The Market Trend Model (data sheet) moved to a positive bias on Monday as both the Greek debt crisis and the upcoming earnings season come more into focus. As has been the case for months now, the market indexes continue to slog around in one of the longest and tightest trading ranges in U.S. stock market history.
The Russell 2000 (chart), the Nasdaq (chart), the Nasdaq-100 (chart), and the S&P 500 (chart) all looked to be in similar consolidations during the previous three weeks and now these major indexes have moved up together in almost lockstep fashion.
The market appears to be hearing the Federal Reserve message that the U.S. economy is improving. Janet Yellen continues to "threaten" the market with an interest rate hike (the first U.S. interest rate increase since June 2006) should the economy continue to improve. However, Yellen's doublespeak message allows for no interest rate hike at all and she also allows the Federal Reserve to "cry wolf" as often as it likes (article).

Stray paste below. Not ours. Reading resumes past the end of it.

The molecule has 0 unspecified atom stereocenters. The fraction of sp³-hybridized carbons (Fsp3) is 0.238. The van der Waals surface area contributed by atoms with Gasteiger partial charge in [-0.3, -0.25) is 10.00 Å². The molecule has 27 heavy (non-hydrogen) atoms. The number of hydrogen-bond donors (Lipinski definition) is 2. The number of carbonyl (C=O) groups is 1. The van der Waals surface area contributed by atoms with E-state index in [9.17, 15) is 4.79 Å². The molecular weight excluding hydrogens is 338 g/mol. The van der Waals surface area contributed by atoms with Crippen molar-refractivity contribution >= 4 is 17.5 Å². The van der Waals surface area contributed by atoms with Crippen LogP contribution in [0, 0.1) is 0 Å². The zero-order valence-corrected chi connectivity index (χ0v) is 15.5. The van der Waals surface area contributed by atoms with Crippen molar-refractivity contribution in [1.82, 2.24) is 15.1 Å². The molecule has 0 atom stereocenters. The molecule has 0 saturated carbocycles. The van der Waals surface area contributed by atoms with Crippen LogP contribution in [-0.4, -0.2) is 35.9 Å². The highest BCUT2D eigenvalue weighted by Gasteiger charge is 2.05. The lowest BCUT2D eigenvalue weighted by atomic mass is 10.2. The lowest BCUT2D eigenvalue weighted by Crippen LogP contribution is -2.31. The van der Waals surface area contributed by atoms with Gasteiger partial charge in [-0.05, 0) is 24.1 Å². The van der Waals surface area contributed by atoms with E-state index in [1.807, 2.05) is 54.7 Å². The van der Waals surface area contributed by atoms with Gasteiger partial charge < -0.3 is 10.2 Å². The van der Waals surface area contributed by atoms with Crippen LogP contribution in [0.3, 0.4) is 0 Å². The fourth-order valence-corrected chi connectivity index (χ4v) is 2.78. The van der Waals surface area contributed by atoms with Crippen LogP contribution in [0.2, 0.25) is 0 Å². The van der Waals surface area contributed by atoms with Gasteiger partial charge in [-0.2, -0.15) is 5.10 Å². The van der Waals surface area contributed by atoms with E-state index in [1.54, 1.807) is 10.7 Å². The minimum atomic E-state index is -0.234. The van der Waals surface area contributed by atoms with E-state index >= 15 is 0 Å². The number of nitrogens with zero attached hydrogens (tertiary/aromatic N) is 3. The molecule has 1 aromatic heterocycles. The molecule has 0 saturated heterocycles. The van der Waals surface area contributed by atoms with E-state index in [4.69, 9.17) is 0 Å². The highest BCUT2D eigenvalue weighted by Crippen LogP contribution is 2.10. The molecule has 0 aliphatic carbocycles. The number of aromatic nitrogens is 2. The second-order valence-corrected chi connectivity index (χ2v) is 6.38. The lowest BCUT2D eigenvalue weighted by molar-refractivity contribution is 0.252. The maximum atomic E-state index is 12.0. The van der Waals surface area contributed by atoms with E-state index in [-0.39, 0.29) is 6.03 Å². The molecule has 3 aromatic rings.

Doubleline Capital founder Jeff Gundlach reminds us that the Federal Reserve continues to lower its 2015 GDP estimates and the U.S. economy is not improving enough to warrant an interest rate increase. According to CNBC, Gundlach "cautioned investors against assuming that a tightening process will happen just because Fed Chair Janet Yellen said the Fed believes a hike will happen this year" (article).
At the moment the stock market appears to have shrugged off the Greek debt crisis and it is time for earnings season to drive stocks in one direction or another. With or without an impending interest rate hike, remain mindful that anything can happen from one day to the next.